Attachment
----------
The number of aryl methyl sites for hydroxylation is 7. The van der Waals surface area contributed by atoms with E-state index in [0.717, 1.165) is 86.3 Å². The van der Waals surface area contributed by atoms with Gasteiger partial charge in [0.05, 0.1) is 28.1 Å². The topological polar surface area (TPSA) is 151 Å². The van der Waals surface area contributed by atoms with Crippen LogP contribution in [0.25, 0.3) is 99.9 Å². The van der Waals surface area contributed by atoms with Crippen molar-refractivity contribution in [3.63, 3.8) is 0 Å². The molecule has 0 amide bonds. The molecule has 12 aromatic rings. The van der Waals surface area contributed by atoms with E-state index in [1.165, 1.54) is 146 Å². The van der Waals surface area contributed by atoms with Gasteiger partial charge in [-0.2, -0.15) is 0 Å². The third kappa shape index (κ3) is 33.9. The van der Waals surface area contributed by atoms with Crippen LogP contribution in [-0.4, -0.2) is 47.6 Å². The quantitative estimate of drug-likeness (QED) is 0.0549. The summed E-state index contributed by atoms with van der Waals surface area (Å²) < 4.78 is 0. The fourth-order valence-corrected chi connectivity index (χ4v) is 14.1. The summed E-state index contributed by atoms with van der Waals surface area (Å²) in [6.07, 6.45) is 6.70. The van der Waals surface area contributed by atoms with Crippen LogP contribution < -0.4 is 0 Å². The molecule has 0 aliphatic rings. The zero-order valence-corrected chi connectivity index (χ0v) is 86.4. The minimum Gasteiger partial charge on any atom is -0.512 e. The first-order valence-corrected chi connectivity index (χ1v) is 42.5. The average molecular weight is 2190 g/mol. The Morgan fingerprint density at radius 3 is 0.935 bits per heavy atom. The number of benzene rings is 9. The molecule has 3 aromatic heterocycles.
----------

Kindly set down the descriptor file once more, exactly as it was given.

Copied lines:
The number of aryl methyl sites for hydroxylation is 7. The van der Waals surface area contributed by atoms with E-state index in [0.717, 1.165) is 86.3 Å². The van der Waals surface area contributed by atoms with Gasteiger partial charge in [0.05, 0.1) is 28.1 Å². The topological polar surface area (TPSA) is 151 Å². The van der Waals surface area contributed by atoms with Crippen LogP contribution in [0.25, 0.3) is 99.9 Å². The van der Waals surface area contributed by atoms with Crippen molar-refractivity contribution in [3.63, 3.8) is 0 Å². The molecule has 0 amide bonds. The molecule has 12 aromatic rings. The van der Waals surface area contributed by atoms with E-state index in [1.165, 1.54) is 146 Å². The van der Waals surface area contributed by atoms with Gasteiger partial charge in [-0.2, -0.15) is 0 Å². The third kappa shape index (κ3) is 33.9. The van der Waals surface area contributed by atoms with Crippen LogP contribution in [-0.4, -0.2) is 47.6 Å². The quantitative estimate of drug-likeness (QED) is 0.0549. The summed E-state index contributed by atoms with van der Waals surface area (Å²) < 4.78 is 0. The fourth-order valence-corrected chi connectivity index (χ4v) is 14.1. The summed E-state index contributed by atoms with van der Waals surface area (Å²) in [6.07, 6.45) is 6.70. The van der Waals surface area contributed by atoms with Crippen LogP contribution < -0.4 is 0 Å². The molecule has 0 aliphatic rings. The zero-order valence-corrected chi connectivity index (χ0v) is 86.4. The minimum Gasteiger partial charge on any atom is -0.512 e. The first-order valence-corrected chi connectivity index (χ1v) is 42.5. The average molecular weight is 2190 g/mol. The Morgan fingerprint density at radius 3 is 0.935 bits per heavy atom. The number of benzene rings is 9. The molecule has 3 aromatic heterocycles.